If there was some sort of omnipotent CCTV playback function, I absolutely guarantee that if you could look into the cultures in newspapers up and down the country, you'd find countless examples of women journalists being sexually harassed, discriminated against, and forced to leave a profession they love because of c.nts. My guess is that the reason we haven't seen a reckoning on this front is because the same people who control women's progression also control the news we see, and they don't want us to see that.
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Re: Male violence and harassment of women

Post by Grumble » Thu Oct 07, 2021 11:57 am

bagpuss wrote:
Thu Oct 07, 2021 9:42 am
jimbob wrote:
Thu Oct 07, 2021 9:15 am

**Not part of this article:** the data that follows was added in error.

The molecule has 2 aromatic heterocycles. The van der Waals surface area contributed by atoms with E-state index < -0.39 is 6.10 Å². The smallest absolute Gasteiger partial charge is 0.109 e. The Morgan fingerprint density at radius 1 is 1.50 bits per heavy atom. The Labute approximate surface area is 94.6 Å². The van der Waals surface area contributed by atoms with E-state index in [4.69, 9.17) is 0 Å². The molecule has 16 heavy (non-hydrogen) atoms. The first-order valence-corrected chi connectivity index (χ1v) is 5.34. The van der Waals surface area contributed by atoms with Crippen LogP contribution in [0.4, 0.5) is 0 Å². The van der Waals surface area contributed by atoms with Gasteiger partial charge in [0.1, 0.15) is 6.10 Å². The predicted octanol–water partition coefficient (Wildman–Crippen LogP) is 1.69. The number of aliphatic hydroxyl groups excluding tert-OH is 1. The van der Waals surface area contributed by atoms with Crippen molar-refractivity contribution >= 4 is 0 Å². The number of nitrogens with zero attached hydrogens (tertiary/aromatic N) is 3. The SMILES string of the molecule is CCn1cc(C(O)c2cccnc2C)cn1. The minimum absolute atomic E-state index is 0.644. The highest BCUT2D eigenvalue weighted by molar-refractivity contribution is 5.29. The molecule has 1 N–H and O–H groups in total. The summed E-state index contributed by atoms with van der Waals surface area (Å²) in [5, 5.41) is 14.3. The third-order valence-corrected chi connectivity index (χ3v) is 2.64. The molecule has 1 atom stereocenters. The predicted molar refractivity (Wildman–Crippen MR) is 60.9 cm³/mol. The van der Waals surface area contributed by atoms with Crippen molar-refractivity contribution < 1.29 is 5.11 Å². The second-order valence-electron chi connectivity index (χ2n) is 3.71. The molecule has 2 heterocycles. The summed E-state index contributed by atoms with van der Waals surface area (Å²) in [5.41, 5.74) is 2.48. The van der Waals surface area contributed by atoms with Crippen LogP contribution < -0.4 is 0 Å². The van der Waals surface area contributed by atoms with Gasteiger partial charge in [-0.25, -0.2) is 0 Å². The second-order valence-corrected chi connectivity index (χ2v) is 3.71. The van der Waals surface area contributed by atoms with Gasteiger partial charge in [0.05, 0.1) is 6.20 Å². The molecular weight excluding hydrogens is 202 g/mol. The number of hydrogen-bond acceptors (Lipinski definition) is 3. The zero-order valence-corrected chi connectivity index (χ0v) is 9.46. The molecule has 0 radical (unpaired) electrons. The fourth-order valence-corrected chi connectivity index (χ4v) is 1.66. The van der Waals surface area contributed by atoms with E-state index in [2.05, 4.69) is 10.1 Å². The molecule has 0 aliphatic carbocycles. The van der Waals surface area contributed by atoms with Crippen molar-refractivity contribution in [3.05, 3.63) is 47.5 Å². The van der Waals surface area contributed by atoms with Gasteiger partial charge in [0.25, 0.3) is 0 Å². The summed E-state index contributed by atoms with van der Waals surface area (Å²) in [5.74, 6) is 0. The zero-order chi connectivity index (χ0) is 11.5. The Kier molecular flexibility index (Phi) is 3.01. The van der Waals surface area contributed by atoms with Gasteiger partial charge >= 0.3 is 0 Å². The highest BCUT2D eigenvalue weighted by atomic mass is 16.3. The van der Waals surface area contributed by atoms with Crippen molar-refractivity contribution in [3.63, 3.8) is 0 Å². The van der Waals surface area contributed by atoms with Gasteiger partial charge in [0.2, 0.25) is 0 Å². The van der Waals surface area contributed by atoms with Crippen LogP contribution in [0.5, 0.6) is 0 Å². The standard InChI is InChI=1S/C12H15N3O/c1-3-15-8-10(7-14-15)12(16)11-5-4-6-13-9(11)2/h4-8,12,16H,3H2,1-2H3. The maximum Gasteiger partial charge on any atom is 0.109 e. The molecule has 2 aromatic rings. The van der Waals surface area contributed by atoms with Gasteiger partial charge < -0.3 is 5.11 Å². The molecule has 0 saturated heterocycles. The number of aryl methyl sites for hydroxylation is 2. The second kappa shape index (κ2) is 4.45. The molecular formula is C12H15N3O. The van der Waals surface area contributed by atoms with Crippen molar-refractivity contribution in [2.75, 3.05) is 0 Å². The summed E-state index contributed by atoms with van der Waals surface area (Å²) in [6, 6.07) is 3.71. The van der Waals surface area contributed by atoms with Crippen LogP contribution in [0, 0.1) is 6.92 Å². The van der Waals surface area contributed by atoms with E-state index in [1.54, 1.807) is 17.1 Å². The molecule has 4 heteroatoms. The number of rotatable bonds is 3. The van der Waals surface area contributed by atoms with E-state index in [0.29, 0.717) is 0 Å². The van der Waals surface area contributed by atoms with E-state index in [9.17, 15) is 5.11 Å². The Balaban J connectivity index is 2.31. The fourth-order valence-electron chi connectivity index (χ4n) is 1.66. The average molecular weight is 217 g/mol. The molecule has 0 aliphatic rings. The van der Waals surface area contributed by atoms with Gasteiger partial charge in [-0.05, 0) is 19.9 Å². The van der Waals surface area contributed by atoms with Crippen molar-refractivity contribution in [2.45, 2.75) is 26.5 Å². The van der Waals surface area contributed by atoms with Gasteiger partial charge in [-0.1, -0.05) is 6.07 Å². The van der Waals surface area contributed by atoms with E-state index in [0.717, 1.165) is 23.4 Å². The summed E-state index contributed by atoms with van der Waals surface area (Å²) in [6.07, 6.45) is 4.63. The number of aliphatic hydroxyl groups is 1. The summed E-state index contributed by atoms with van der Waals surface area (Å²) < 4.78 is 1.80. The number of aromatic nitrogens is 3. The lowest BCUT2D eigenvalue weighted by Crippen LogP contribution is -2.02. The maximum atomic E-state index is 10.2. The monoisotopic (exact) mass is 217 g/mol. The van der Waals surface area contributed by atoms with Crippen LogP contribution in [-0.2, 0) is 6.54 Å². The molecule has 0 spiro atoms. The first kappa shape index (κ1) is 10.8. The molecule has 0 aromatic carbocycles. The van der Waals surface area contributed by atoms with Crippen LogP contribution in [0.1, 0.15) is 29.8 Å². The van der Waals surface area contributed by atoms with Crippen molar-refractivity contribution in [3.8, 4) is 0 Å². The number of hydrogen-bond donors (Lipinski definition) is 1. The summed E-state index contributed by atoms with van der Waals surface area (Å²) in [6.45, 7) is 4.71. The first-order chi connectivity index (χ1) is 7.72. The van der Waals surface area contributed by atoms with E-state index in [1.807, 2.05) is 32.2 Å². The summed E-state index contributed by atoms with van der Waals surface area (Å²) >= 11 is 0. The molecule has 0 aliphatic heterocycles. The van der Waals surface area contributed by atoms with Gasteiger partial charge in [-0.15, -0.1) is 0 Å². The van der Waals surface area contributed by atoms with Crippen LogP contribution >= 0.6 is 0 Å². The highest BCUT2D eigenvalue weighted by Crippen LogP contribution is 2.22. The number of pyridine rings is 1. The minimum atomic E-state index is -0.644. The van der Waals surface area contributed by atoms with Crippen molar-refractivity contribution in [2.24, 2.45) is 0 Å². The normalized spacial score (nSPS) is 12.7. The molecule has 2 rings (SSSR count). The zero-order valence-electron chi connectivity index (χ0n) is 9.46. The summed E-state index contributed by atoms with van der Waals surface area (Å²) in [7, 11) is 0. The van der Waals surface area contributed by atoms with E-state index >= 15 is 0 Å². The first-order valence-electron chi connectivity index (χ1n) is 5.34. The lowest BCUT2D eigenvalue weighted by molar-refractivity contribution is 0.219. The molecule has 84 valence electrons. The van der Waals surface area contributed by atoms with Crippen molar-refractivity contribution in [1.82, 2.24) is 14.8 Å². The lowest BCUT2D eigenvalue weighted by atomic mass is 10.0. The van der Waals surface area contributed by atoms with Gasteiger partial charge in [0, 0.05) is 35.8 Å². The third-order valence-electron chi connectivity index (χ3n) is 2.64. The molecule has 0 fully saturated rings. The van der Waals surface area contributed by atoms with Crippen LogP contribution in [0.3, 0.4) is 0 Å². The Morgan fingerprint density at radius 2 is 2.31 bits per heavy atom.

discovolante wrote:
Thu Oct 07, 2021 8:47 am


Um I would have thought employers would potentially get themselves in difficulty if they sacked someone without an investigation/procedure - not to say it doesn't happen on a regular basis - but they could immediately suspend someone pending the outcome of the investigation.
That's how I read Bagpuss' post.

Fair hearing and appeal but no warnings for gross misconduct, unlike normal disciplinary action - for example timekeeping.
Yes, that's what I meant, sorry if it was unclear. So for any other misconduct, there's a series of warnings and action plans, etc, etc, which may eventually progress to dismissal if the misconduct continues or is repeated too many times, despite all efforts by managers to address it with the employee. Whereas for gross misconduct yes, you get a fair hearing and the right to appeal but if the complaint of misconduct is upheld then you're out on your ear, no warnings or chance to improve. And once the gross misconduct is either admitted to or is deemed to have happened after fair hearing, they are escorted out of the building, stopping only to pick up personal belongings. And I've always had contracts that make it abundantly clear that that is the result of gross misconduct - you are sacked, end of story.